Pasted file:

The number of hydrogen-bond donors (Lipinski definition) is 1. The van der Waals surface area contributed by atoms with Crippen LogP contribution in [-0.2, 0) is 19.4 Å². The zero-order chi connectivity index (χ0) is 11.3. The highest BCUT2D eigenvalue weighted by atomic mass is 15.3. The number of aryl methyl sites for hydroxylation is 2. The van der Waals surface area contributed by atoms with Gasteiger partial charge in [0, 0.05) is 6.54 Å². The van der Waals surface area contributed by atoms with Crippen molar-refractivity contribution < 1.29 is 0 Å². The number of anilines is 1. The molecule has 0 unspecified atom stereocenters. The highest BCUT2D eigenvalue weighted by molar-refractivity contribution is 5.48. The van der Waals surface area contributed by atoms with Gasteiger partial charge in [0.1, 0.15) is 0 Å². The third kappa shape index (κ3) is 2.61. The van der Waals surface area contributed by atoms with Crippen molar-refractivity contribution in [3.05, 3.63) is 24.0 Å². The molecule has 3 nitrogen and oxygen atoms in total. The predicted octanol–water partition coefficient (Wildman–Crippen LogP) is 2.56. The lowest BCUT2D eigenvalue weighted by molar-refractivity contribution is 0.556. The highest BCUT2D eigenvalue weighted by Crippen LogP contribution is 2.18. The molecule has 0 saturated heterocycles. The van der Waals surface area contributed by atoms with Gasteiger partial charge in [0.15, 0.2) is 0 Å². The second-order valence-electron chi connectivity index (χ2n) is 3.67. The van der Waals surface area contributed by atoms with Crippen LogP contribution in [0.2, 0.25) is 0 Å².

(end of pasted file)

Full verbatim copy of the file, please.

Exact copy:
The number of hydrogen-bond donors (Lipinski definition) is 1. The van der Waals surface area contributed by atoms with Crippen LogP contribution in [-0.2, 0) is 19.4 Å². The zero-order chi connectivity index (χ0) is 11.3. The highest BCUT2D eigenvalue weighted by atomic mass is 15.3. The number of aryl methyl sites for hydroxylation is 2. The van der Waals surface area contributed by atoms with Gasteiger partial charge in [0, 0.05) is 6.54 Å². The van der Waals surface area contributed by atoms with Crippen molar-refractivity contribution < 1.29 is 0 Å². The number of anilines is 1. The molecule has 0 unspecified atom stereocenters. The highest BCUT2D eigenvalue weighted by molar-refractivity contribution is 5.48. The van der Waals surface area contributed by atoms with Gasteiger partial charge in [0.1, 0.15) is 0 Å². The third kappa shape index (κ3) is 2.61. The van der Waals surface area contributed by atoms with Crippen molar-refractivity contribution in [3.05, 3.63) is 24.0 Å². The molecule has 3 nitrogen and oxygen atoms in total. The predicted octanol–water partition coefficient (Wildman–Crippen LogP) is 2.56. The lowest BCUT2D eigenvalue weighted by molar-refractivity contribution is 0.556. The highest BCUT2D eigenvalue weighted by Crippen LogP contribution is 2.18. The molecule has 0 saturated heterocycles. The van der Waals surface area contributed by atoms with Gasteiger partial charge in [0.15, 0.2) is 0 Å². The second-order valence-electron chi connectivity index (χ2n) is 3.67. The van der Waals surface area contributed by atoms with Crippen LogP contribution in [0.2, 0.25) is 0 Å².